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Don't Just Sit There

A man was once traveling by foot in the Russian countryside in middle of winter. As he was starting to feel numb from the cold, a fellow Jew pulled up in a wagon and offered him a ride.

The driver was a whiskey merchant, and the wagon was transporting barrels to the next town for sale. Grateful for the reprieve from the bitter cold, the traveler climbed into the coach and tried to get comfortable amongst the barrels. He very quickly realized that it was just as cold in the wagon as it was outside.

He looked around the coach and the irony did not escape him. “Here I sit,” he thought to himself, “surrounded by all this whiskey, yet I am shivering in my boots. If only some of the whiskey would go into me—just one sip—I would warm up immediately.”

I often think of this story during the holiday of Sukkos. According to Kabbalah, fulfilling the mitzvah of sitting in the sukkah achieves extraordinary spiritual feats, akin to being encompassed by the sefirah of Binah. In fact, this is similar to every mitzvah we perform. In addition to the physical act of the mitzvah and its reward, there is a spiritual accomplishment every time we fulfil G-d’s will.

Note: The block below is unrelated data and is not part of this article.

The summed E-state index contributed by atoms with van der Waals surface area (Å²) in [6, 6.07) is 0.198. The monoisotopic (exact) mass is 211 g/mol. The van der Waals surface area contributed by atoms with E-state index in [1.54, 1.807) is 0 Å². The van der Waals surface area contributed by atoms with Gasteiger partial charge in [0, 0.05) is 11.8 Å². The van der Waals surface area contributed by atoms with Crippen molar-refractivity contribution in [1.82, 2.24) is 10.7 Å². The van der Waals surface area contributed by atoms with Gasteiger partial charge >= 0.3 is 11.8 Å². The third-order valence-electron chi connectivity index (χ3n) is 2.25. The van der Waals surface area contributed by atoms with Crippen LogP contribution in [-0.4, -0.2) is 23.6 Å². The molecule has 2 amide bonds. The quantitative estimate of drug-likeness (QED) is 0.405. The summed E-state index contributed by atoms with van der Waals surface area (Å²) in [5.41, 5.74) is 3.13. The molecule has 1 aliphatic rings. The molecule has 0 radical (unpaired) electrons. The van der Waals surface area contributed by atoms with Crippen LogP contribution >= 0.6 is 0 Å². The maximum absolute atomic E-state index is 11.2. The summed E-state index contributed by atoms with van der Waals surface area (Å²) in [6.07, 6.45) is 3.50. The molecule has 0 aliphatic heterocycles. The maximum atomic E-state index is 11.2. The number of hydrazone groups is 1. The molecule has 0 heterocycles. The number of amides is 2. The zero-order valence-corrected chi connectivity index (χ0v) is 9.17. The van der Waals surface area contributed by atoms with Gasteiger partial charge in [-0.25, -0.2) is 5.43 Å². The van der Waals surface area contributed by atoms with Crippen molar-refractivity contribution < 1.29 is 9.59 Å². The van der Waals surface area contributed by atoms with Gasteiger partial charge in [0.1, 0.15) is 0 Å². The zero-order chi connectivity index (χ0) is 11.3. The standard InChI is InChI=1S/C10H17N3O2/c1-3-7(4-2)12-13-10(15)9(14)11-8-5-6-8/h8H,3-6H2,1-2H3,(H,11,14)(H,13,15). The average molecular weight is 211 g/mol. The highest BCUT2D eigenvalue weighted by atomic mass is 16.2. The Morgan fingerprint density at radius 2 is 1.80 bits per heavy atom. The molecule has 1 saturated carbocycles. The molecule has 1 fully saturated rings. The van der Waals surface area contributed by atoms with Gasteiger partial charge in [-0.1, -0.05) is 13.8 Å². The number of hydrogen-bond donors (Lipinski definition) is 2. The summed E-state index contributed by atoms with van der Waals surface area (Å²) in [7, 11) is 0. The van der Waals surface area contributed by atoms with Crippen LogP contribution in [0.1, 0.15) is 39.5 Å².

But if that is the case, one may wonder why it isn’t always felt. We don’t usually experience any great revelation from performing a mitzvah. Of course we know that just doing what G-d commanded us is enough of an accomplishment. But wouldn’t it be nice to actually feel the holiness of the mitzvah? 

So, on Sukkos we sit outdoors, sometimes in the cold, and wonder to ourselves, “I’m surrounded by this beautiful mitzvah of sukkah. But wouldn’t it be nice if some of it actually went inside of me?”

And the answer is yes! That is precisely the purpose of the sukkah. Don’t just sit there looking at the walls. Bring it inside you. Internalize it. Learn to appreciate the uniqueness of this holiday, what each part of the observance represents, and how it can make us better Jews.

Every mitzvah we do has special characteristic. We can choose to let is surround us without us being affected, or we can make part of who we are.

Using the above story as a metaphor, open the barrel, fill a shot glass of whiskey and warm yourself up. L’chaim!

(This article originally appeared in The Jewish Press.) 

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